Suddenly, Bosket was walking toward the booth with a C.O. on either side of him. They took the handcuffs off, opened the door, and ordered him to sit down. The door was locked, and the guards left. The first thing I noticed was how handsome he was. Long prison bids tend to prematurely age a person, but apparently not Bosket. His black hair was cut short, and he wore glasses and a crisp, dark green uniform. “Mr. Bosket,” I said, “thanks for coming out to see us. It’s great to finally meet you.” He couldn’t hear me through the speakerphone, and I got closer and shouted the words. His smile was beautiful. I asked him what a typical day was like, and he said it consisted mainly of two things: reading magazines and listening to music. Among his favorite publications were Cosmo and Elle. “I love beautiful women,” he confessed. He used to read dense political and legal texts, but now he has trouble concentrating, despite his near-genius I.Q. These days, he listens to Afropop, Brazilian, and gospel on the radio. His favorite show is Echoes, whose tagline is “music for the chillout of the night.”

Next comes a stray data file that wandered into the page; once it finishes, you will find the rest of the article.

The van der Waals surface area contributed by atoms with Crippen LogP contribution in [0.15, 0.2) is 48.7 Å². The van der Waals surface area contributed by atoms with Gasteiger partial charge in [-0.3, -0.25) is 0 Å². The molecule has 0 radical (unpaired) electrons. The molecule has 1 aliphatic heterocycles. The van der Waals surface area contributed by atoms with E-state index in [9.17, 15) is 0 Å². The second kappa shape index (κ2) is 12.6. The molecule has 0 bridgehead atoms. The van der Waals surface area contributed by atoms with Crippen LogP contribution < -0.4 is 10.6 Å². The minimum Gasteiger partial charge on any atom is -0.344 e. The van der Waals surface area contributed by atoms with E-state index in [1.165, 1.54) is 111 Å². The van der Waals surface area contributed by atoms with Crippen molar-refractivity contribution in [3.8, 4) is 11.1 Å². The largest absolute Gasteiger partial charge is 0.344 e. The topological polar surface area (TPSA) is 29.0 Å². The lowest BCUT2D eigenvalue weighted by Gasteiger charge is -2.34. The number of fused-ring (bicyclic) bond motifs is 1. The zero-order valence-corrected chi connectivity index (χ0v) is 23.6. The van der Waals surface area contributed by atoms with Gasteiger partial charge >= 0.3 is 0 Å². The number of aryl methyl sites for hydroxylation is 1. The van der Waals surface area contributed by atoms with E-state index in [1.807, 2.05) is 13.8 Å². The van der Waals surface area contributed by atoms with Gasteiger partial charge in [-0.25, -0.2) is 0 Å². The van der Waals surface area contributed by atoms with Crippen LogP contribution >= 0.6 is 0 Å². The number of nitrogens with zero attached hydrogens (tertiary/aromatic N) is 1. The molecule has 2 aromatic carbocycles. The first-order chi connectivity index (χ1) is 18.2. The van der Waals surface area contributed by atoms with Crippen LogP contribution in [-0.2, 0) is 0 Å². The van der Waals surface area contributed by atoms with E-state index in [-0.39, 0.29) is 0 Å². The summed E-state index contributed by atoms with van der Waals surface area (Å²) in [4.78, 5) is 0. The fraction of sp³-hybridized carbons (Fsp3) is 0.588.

I asked Bosket what he was thinking when he stabbed Earl Porter, a guard in the Shawangunk prison visiting room, in 1988. “I wanted to get the death penalty. I wanted to die rather than spend the rest of my life in prison.” Bosket tried to commit suicide soon after the attempted murder of Porter. He overdosed on medication but was resuscitated. “They won’t even let you die in here.” Asked how he copes with being incarcerated, Bosket said, “It’s all I’ve ever known. I’m not hostile anymore. I’ve grown up.” Bosket is now fifty-three years old.
Marilena told Bosket how she was forced to take a drug test by the Five Points prison staff. (If randomly selected, visitors must submit to an ion spectrometry drug test. Those who refuse are denied visitation.) Bosket was visibly upset. He apologized for the prison’s treatment of her and said, “That presumes you are guilty until proven innocent. That has to be unconstitutional.” Bosket had a shrewd, legal mind; he acted as his own attorney in an assault case in the past, and the jury dropped all the charges against him.